That doll stumbled on a word or two.
It was cool how Marcella flipped the cubes around to change the scene.
That was the best play ever!
Theater Schmeater graciously offers Raggedy Ann and Andy as their “Free for the Family” play at the Volunteer Park amphitheater through July and early August (donations welcome). Written by Patricia Thackray and directed by Monica Wulzen, this one-hour show was the best outdoor children’s play my family has seen. Most importantly, the dialogue was easy to understand, even with airplanes flying over Capitol Hill. Each actor committed completely to their character, and the audience was spellbound. No errant sippy cups or distracted toddlers pulled my eye! I did suspect a few gregarious audience members of being planted to enliven the crowd. Either that, or some seriously demonstrative individuals happened to show up. Either way, it totally worked. I found myself gasping and whooping, realizing only afterward that I had lost my composure. I couldn’t resist, and that’s actually the reason I go to the theatre. So, good on ya, Theater Schmeater.
The opening and scene changes were just a bit slow, mostly because the amphitheater stage is huge. Alex Sanchez’s character, Marcella, is the girl who owns the playroom, and she needed a long moment to skip across. She twirled the oversized alphabet blocks, revealing images that set the scene.
The day before Marcella’s birthday, a new French doll showed up in the playroom as a gift, and the social order among the toys was thrown off. The doll dropped her precious hairbrush out the window, was kidnapped by Loonyland characters, and Raggedy Ann and Andy’s heroic mission was set. Their journey took them to Loonyland, the taffy factory and beyond, with Raggedy Ann’s kind candy heart and seam-popping brain at the center of the action.
Lauren Huston and Charlie Schuster played Raggedy Ann and Andy as kind-hearted do-gooders: lovable, loose-limbed ragdolls. The new French doll, Babbette, played by Alysha Curry, was snooty and standoffish, sprinkling French words through her elite speech as she brushed her sausage curls. Aaron Allshouse added warmth and wisdom as the wooden Grandpa doll, then supplied a little distaste of something unkind as the greedy taffy man. His characters added depth and spurred on the plot.
The ballerina and Prince Leonard, played by Devon Allen, were fun to watch. But seeing him as a male dancer in a ballet skirt and as a prince wearing a bridal veil in his wedding made me wonder about the director’s intention. The gender-bending images went right over my kids’ heads, and I now debate about such images in theatre: are they a healthy representation of diversity or just distracting because they break conventions? And just in case I don’t sound stuffy enough already, the actors’ supercool tattoos too drew attention away from the play. They were intriguing in themselves, but they referenced the actor rather than the character.
Geb Brown was a howl as Lester the dragon and Whizzer, the assistant to the loony Prince Leonard. Gary Zinter’s Mechanico the robot and King Koo Koo added rich texture and zaniness. Mary Hould as the lost camel was adorable. But the camel was so singly worried and forlorn that it reminded me of that friend who talks about her problems All The Time. Note: when I read the previous sentence to my daughter, she elbowed me in the ribs, HARD. The Kids Loved The Camel. And I did too. I just thought she could use some antidepressants and a vision board.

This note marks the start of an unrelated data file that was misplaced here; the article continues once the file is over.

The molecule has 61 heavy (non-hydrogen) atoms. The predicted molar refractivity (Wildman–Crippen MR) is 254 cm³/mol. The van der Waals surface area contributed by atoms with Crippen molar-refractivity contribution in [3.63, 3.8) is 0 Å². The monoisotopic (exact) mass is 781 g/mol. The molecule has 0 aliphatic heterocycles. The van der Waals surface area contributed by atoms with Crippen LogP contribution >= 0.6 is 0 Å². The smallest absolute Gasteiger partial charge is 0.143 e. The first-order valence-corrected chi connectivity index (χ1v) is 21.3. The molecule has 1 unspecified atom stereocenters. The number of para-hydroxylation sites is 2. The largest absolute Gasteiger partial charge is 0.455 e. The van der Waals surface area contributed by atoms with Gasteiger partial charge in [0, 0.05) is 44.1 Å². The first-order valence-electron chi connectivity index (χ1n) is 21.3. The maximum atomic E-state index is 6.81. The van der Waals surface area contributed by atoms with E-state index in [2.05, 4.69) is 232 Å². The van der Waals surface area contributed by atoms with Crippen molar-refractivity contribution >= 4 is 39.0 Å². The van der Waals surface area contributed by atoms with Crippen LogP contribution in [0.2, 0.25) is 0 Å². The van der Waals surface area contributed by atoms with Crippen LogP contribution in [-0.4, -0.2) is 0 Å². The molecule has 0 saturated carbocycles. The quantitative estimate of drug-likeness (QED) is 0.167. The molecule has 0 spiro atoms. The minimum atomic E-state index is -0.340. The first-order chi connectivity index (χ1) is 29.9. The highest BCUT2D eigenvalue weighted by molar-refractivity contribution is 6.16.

Kirsten Deane was riveting as Suzy the pincushion, Witch Wigglewart, and Princess Lucretia, the bride of Prince Leonard. I could not get enough of her electric, sensual voice and delicate embodiment of her characters. She was All In. She even delivered throwaway side dialogue with 100% commitment, yet theatrically small so it deferred to the characters in the spotlight.
The actors in Raggedy Ann and Andy worked together beautifully. Never mind a few quirks. This fine play is a welcome gift from Theater Schmeater. Come to the party, blow out your candles, peel off the paper. The play presents a hilarious, inspiring story of helping others in need. My own kid couldn’t resist declaring, “Raggedy Ann is such a sweetheart. Literally!” And when the kids go from whining to punning, THAT is a happy family outing.
Raggedy Ann and Andy
Location: Volunteer Park Amphitheater (across from the Asian Art Museum), Capitol Hill
1247 15th Ave E, Seattle, WA 98112
Dates: Saturday, July 9-Sunday, August 7
Time: From the Theater Schmeater website: “All performances are on Saturdays and Sundays at 5pm. All performances will be at the Amphitheater in Volunteer Park except for Sunday, July 24 which will be at Dunn Gardens in Shoreline at 2:30 pm.”
Tickets: No ticket required, open lawn seating, donations accepted.
Parking: Unpredictable. Can be a congested area. Some parking available in the park and on local side streets, but bus/bike/walk is reliably most efficient.